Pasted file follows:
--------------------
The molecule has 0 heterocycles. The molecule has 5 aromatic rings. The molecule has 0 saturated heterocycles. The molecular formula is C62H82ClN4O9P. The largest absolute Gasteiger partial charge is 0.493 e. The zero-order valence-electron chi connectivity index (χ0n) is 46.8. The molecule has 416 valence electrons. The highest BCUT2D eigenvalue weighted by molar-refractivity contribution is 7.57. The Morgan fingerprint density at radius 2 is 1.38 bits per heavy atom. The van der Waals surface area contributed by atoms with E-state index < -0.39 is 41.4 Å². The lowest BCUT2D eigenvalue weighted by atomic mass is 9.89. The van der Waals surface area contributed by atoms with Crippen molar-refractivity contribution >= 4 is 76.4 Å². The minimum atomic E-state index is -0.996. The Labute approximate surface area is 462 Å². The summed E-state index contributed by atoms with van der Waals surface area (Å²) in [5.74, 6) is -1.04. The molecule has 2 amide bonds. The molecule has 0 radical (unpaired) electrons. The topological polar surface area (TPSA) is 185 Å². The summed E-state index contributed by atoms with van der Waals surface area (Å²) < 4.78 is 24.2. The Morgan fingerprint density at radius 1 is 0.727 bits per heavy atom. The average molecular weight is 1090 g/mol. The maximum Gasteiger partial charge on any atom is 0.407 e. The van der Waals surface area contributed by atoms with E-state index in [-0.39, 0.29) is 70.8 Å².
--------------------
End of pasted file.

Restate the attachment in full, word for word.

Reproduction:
The molecule has 0 heterocycles. The molecule has 5 aromatic rings. The molecule has 0 saturated heterocycles. The molecular formula is C62H82ClN4O9P. The largest absolute Gasteiger partial charge is 0.493 e. The zero-order valence-electron chi connectivity index (χ0n) is 46.8. The molecule has 416 valence electrons. The highest BCUT2D eigenvalue weighted by molar-refractivity contribution is 7.57. The Morgan fingerprint density at radius 2 is 1.38 bits per heavy atom. The van der Waals surface area contributed by atoms with E-state index < -0.39 is 41.4 Å². The lowest BCUT2D eigenvalue weighted by atomic mass is 9.89. The van der Waals surface area contributed by atoms with Crippen molar-refractivity contribution >= 4 is 76.4 Å². The minimum atomic E-state index is -0.996. The Labute approximate surface area is 462 Å². The summed E-state index contributed by atoms with van der Waals surface area (Å²) in [5.74, 6) is -1.04. The molecule has 2 amide bonds. The molecule has 0 radical (unpaired) electrons. The topological polar surface area (TPSA) is 185 Å². The summed E-state index contributed by atoms with van der Waals surface area (Å²) < 4.78 is 24.2. The Morgan fingerprint density at radius 1 is 0.727 bits per heavy atom. The average molecular weight is 1090 g/mol. The maximum Gasteiger partial charge on any atom is 0.407 e. The van der Waals surface area contributed by atoms with E-state index in [-0.39, 0.29) is 70.8 Å².